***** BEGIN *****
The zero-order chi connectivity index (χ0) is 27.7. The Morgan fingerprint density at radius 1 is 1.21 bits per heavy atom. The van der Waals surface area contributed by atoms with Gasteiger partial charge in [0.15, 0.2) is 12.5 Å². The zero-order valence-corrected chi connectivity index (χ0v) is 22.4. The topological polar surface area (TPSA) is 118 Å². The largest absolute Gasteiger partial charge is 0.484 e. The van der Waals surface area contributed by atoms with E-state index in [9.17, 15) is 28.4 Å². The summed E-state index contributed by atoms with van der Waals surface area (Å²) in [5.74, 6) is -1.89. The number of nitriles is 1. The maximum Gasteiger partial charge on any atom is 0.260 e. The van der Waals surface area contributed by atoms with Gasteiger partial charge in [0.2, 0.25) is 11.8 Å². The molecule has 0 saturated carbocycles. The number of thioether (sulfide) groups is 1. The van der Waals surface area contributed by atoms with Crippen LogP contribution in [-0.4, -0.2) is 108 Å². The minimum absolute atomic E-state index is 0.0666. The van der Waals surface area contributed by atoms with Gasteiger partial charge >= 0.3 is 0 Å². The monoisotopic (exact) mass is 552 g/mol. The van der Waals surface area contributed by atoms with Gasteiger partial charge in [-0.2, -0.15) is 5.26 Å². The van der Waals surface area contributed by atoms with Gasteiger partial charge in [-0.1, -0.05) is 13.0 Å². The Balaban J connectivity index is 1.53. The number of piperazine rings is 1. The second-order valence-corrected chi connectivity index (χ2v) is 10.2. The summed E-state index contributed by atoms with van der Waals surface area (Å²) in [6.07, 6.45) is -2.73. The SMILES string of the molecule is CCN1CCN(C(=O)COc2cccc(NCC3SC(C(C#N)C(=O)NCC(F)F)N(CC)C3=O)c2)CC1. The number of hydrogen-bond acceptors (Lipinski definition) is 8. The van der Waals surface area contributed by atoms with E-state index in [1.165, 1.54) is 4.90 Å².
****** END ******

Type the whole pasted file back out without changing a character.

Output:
The zero-order chi connectivity index (χ0) is 27.7. The Morgan fingerprint density at radius 1 is 1.21 bits per heavy atom. The van der Waals surface area contributed by atoms with Gasteiger partial charge in [0.15, 0.2) is 12.5 Å². The zero-order valence-corrected chi connectivity index (χ0v) is 22.4. The topological polar surface area (TPSA) is 118 Å². The largest absolute Gasteiger partial charge is 0.484 e. The van der Waals surface area contributed by atoms with E-state index in [9.17, 15) is 28.4 Å². The summed E-state index contributed by atoms with van der Waals surface area (Å²) in [5.74, 6) is -1.89. The number of nitriles is 1. The maximum Gasteiger partial charge on any atom is 0.260 e. The van der Waals surface area contributed by atoms with Gasteiger partial charge in [0.2, 0.25) is 11.8 Å². The molecule has 0 saturated carbocycles. The number of thioether (sulfide) groups is 1. The van der Waals surface area contributed by atoms with Crippen LogP contribution in [-0.4, -0.2) is 108 Å². The minimum absolute atomic E-state index is 0.0666. The van der Waals surface area contributed by atoms with Gasteiger partial charge >= 0.3 is 0 Å². The monoisotopic (exact) mass is 552 g/mol. The van der Waals surface area contributed by atoms with Gasteiger partial charge in [-0.2, -0.15) is 5.26 Å². The van der Waals surface area contributed by atoms with Gasteiger partial charge in [-0.1, -0.05) is 13.0 Å². The Balaban J connectivity index is 1.53. The number of piperazine rings is 1. The second-order valence-corrected chi connectivity index (χ2v) is 10.2. The summed E-state index contributed by atoms with van der Waals surface area (Å²) in [6.07, 6.45) is -2.73. The SMILES string of the molecule is CCN1CCN(C(=O)COc2cccc(NCC3SC(C(C#N)C(=O)NCC(F)F)N(CC)C3=O)c2)CC1. The number of hydrogen-bond acceptors (Lipinski definition) is 8. The van der Waals surface area contributed by atoms with E-state index in [1.165, 1.54) is 4.90 Å².